Of the 188 sections immunostained with 'melanoma cocktail', 41 sections (8/24 cases) were positive for melanoma micrometastases (Figure 2A &2B). Az values for the cocktail by all five pathologists were high and ranged from 0.8525 to 1.000 (maximum possible Az value is 1.000) without statistically significant differences (p .0743) (Table 2).

thumbnailFigure 2. Sentinel lymph node positive for melanoma micrometastases. A- as single cells, B- as groups of cohesive cells, C- Negative control-sentinel lymph node with metastases of mammary carcinoma (arrow). Note the non-immunoreactivity of mammary carcinoma and adjacent lymphoid tissue for the cocktail. (A through C- Immunostaining with hematoxylin counterstain).

In general, the micrometastases were subtle and difficult to detect in the hematoxylin and eosin stained sections alone. Depending on the observer, micrometastases of melanoma in 41 slices were detectable in only 30–45% of hematoxylin and eosin sections. However, with closer methodical scrutiny, these micrometastases were seen retrospectively in all 41 adjacent sections stained with hematoxylin and eosin. All 81 sections from sentinel lymph nodes of mammary carcinoma in the negative test control group (Figure 1) were interpreted unequivocally as negative for melanoma micrometastases by each of the five pathologists (Figure 2C).

Out of 188 slices, a pool of sections immunostained individually with MART-1 and Melan-A during our previous study (Figure 1) were compared with the cocktail. Melanoma micrometastases were detected in 21 of 78 slices immunostained with MART-1 and Melan-A individually. However, 25 slices demonstrated micrometastases with the cocktail. These four slices (from 2 lymph nodes of 2 cases), negative for micrometastases with MART-1 and Melan-A, showed melanoma micrometastases predominantly as single cells. These micrometastases were detectable retrospectively in adjacent sections stained with hematoxylin and eosin in all four slices. Thus, MART-1 and Melan-A individually could not detect micrometastases in 16% (4/25) of the slices. No sections which were negative for micrometastases with the cocktail demonstrated micrometastases with MART-1 and Melan-A individually.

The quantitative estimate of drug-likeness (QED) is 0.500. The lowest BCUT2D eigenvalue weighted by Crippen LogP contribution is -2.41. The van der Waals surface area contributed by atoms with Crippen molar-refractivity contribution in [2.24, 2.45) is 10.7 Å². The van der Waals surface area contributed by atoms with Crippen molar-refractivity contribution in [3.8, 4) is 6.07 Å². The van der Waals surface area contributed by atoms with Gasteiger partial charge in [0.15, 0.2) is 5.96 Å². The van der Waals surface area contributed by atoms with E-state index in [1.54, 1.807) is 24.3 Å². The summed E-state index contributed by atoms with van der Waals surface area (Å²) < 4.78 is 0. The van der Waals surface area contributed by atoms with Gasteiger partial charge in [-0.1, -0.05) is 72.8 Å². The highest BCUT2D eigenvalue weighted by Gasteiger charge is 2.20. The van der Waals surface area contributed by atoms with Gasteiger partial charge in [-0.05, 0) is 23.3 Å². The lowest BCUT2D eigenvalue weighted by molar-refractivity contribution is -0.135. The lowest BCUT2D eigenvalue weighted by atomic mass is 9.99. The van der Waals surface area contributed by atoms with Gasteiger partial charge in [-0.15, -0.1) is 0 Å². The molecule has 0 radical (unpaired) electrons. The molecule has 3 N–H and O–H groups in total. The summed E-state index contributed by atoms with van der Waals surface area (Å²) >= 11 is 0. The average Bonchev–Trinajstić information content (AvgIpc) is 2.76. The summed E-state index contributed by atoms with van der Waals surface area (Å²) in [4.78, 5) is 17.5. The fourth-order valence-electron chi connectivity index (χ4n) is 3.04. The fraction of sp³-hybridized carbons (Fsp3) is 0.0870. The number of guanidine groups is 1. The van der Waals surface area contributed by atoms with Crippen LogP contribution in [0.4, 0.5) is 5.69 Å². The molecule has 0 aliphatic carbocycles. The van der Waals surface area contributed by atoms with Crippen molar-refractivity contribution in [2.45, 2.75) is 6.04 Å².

The 'melanoma cocktail' did not show background staining of non-melanocytic cells in the sentinel lymph nodes (Figure 2 and 3) and demonstrated immunostaining pattern identical to MART-1 and Melan-A reported previously [6]. 5% (9/188) slices from 21% (5/24) of the cases showed groups of cohesive spindle cells which were immunoreactive for the cocktail in the capsule of sentinel lymph nodes. The bland nuclear morphology of these spindle cells was consistent with benign capsular melanocytic nevi (Figure 3). None of the 81 sections of sentinel lymph nodes from 30 cases of mammary carcinoma demonstrated benign capsular melanocytic nevi.

thumbnailFigure 3. Capsular nevus (arrows). Groups of bland cohesive spindle cells immunoreactive for the cocktail (A and B) in the capsule of the sentinel lymph node. *Aadjacent section stained with hematoxylin and eosin (C and D).

Discussion

At present histomorphologic examination with immunohistochemistry remains the most reliable and practical means of detecting melanoma micrometastases in sentinel lymph nodes [6,21]. MART-1 and Melan-A are two antibodies to different epitopes of the same antigen and are complementary to each other. As previously reported, MART-1 and Melan-A demonstrated predominantly cytoplasmic staining of melanoma cells [6]. The monoclonal antibody (T311) to tyrosinase, has been reported to demonstrate high sensitivity and specificity for melanoma [13]. It has also demonstrated an immunostaining pattern in sentinel lymph nodes identical to MART-1 and Melan-A. We combined these three antibodies as 'MCW melanoma cocktail' (Table 1).